Song infidelity (melody & harmony)
@tiller2 5 weeks
In a given song, do your verses and choruses remain true and consistent throughout? Or do they wander into other melodies and cheat on harmonies--and even stray into lyrical or rhyme-pattern variations?
I remember a Pat Pattison video, where he advised a songwriter to alter slightly the melody on one verse to fit better with the lyric. And I find myself, when performing, to take great liberties with my verse melodies... But do those wanderings break faith with the careful listener? Interested in your thoughts.
@stevenwesleyguiles 5 weeks
I think those wanderings are what keep many songs INTERESTING. 😀
There's a time and a place for a pure stick-to-the-melody-and-do-not-alter-its-path"...but I find more often than not that it's a GOOD thing to change it up as you go.
@oldlostjohn 5 weeks
I generally don't really write melodies for lead vocal. As an acoustic singer/songwriter I want the lines to come out as natural as possible, or should I say close to how I would speak though in a musical way, not really spoken. So the phrasing and melody may change from verse to verse according to what the words are saying. And I actually find myself trying to avoid choruses and obvious hooks more and more.
@wobbiewobbit 5 weeks
i think i more or less stick to the bones of it but around that i think i vary a lot. it kinda forms around the chords and i don't think to hard about it and sticking to the actual melody - it varies according to the lyrics.
@johnstaples 5 weeks
I tend to use a formulaic approach so I generally try to keep verse melody consistent from verse to verse. Ditto for chorus melody.
I do try and introduce variations, especially in the chorus, as the song progresses. Things like adding instruments or harmony vocals. Generally trying to build the song to its peak. But I would not typically intentionally vary the melodies. (That's what the bridge is for!)
@lvgd09 5 weeks
I think overall I stay true to the melody. I do have a bad habit of writing the melody while recording. I think my songs would be "better" if I am clear what my melody is and I stay consistent throughout. That said, drifting into different keys and poor chord arrangement leads me to some interesting variations which sometimes turn out to be keepers. My point is though it was created on the fly and not a plan. I like plans.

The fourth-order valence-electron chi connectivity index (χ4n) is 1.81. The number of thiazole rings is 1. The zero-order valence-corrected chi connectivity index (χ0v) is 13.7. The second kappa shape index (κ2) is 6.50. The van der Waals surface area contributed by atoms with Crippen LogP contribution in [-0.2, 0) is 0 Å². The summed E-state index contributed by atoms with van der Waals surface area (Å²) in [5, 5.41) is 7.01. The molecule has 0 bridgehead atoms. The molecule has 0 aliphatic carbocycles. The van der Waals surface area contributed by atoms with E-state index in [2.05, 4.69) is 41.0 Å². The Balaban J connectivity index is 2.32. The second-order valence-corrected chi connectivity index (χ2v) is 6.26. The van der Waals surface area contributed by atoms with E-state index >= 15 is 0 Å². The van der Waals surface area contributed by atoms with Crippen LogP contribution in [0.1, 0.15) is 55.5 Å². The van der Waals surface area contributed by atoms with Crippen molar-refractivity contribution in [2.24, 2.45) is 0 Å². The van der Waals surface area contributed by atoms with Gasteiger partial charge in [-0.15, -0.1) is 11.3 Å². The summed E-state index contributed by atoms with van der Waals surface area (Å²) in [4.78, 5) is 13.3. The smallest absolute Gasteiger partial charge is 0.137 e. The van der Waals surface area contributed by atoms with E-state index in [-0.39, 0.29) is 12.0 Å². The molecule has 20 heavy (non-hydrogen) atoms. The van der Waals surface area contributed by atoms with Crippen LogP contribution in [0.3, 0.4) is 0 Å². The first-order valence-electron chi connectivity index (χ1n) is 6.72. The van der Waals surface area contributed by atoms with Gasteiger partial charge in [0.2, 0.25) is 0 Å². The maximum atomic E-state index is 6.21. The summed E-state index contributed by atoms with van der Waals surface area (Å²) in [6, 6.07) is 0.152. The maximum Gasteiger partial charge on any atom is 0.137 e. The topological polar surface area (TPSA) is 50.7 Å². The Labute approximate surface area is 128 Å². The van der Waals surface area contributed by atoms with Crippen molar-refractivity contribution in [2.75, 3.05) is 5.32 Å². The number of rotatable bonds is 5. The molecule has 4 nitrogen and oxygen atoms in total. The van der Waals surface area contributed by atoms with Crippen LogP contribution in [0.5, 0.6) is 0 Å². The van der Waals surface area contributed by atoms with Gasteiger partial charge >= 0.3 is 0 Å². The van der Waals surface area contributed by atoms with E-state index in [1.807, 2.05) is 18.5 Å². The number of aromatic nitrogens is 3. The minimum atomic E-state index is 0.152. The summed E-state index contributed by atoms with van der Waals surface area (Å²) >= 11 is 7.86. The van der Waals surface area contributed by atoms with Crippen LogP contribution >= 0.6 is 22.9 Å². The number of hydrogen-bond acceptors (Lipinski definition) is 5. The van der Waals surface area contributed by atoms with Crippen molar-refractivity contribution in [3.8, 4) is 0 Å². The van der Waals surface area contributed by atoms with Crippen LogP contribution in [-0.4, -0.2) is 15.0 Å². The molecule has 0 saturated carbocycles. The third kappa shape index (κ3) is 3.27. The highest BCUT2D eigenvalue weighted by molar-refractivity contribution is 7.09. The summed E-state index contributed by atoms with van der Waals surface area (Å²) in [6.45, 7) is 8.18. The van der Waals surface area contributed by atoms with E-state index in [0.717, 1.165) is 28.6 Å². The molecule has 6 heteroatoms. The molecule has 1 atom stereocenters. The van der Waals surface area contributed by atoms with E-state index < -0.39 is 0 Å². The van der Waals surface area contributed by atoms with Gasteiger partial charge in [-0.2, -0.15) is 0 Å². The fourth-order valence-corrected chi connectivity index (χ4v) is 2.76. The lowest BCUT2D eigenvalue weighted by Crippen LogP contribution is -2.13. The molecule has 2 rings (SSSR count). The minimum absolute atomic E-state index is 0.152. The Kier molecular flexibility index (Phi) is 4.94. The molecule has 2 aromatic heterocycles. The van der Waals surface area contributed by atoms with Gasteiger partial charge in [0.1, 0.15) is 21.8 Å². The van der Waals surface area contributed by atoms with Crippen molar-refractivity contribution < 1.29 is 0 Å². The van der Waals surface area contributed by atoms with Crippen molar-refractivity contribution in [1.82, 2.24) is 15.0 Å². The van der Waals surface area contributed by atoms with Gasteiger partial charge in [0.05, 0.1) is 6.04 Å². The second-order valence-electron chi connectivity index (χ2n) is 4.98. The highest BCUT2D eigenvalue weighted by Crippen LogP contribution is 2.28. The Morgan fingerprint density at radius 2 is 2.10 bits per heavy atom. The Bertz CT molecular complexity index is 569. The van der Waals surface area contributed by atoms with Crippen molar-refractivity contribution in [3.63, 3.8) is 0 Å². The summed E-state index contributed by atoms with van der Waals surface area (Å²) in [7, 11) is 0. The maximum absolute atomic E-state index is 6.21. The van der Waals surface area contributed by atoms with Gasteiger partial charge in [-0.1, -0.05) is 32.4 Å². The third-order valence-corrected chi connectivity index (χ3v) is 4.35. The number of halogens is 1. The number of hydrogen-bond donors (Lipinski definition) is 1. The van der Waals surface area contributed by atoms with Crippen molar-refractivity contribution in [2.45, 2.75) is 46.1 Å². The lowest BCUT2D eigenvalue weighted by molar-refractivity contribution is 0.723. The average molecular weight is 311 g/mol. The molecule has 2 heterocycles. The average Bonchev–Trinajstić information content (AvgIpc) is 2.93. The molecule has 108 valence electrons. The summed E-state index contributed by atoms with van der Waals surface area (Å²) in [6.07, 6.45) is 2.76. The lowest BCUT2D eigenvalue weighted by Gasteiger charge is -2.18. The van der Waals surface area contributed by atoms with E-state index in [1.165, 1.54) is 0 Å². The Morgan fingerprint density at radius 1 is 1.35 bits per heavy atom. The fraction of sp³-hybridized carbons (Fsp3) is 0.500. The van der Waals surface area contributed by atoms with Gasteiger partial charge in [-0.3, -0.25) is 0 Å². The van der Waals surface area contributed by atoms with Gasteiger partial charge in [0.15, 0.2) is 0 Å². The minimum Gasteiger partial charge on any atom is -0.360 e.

@tawny249 5 weeks
Given that I really like bridges, two-line asides, etc., I would say I tend to stay close from verse to verse but have some variation in between. I've written some songs that are just verses and chorus, but I don't repeat choruses NEARLY as often as I used to, because it just gets boring after a while, at least to me. That said, I am a sucker for catchy choruses in some genres, like symphonic metal. I don't tend to write straight-up metal though, so it doesn't come out as often in my stuff.
@aesthetic72 5 weeks
My process might be unorthodox. I usually write the music or some of the music first. Then I'll run takes on a vox track in Logic over and over and just scat sounds and free associate words until something emerges. The music tells me what the song is supposed to be about. There could be a phrase or a hook or something that comes out that forms the foundation of the song. I have a habit of playing with words more than melody variation, tho I seem to apply vocal inflections without meaning to, so that might count.
When I sit down to write the entire song, I like to keep my rhyme scheme the same. I also really like creating a mirror image effect or a before and after with the lyrics by swapping ideas with the first. Hard to explain, and I don't think I do it on purpose, but I've noticed that I do that a lot.
I really should apply more structure to my songwriting process. It would probably result in music that sounds more like an album. But I love creating in this way so I don't wanna.
@ayehahmur 5 weeks
I live in fear of a song getting samey, even from one verse line to the next, so I'm more than likely to vary the melody as a song progresses.
On a related note, when I play songs live I never play them the same way twice... it's almost like the song is a guideline rather than a something set in stone. And I like that about it.
@tiller2 5 weeks
This discussion is interesting and useful. Thanks, all!
@paulhenry 5 weeks
"A foolish consistency is the hobgoblin of mediocre minds." -R. W. Emerson
@andygetch 5 weeks
whatever serves the song
@klaus 5 weeks
With my songs, I usually do the melody and chords first, then fit the words to the melody.
I can't think of any musical reason to change the melody for the second verse ( because I like my melodies ) but if I changed it for some reason, and it would sound better than the first verse melody, I'd then use it for the first verse too. 😀
The same melody in each verse has its benefits. It's easier to remember for the singer and the listener. Also, the lyrics are easier to hear and understand for the listener. After the symmetry is in place in the first two verses you can then break the symmetry in the third verse to emphasize a certain word or for some other expressive reason, making it a deliberate decision.
The downside is that fitting the words to melody takes time and can lead to padding. That hard work, strict discipline and self-imposed restrictions are not for everybody.
Yes, I try my best to stay true and faithful.
@alamous 5 weeks
I'll propably find my self keeping the big ideas behind the melody, so the tonality and "important" notes will probly stay the same, but the phrasing will change depending on the lyrics and there will be small differences in the melody. The kinda stuff that, for me, makes a decent verse a good one 😁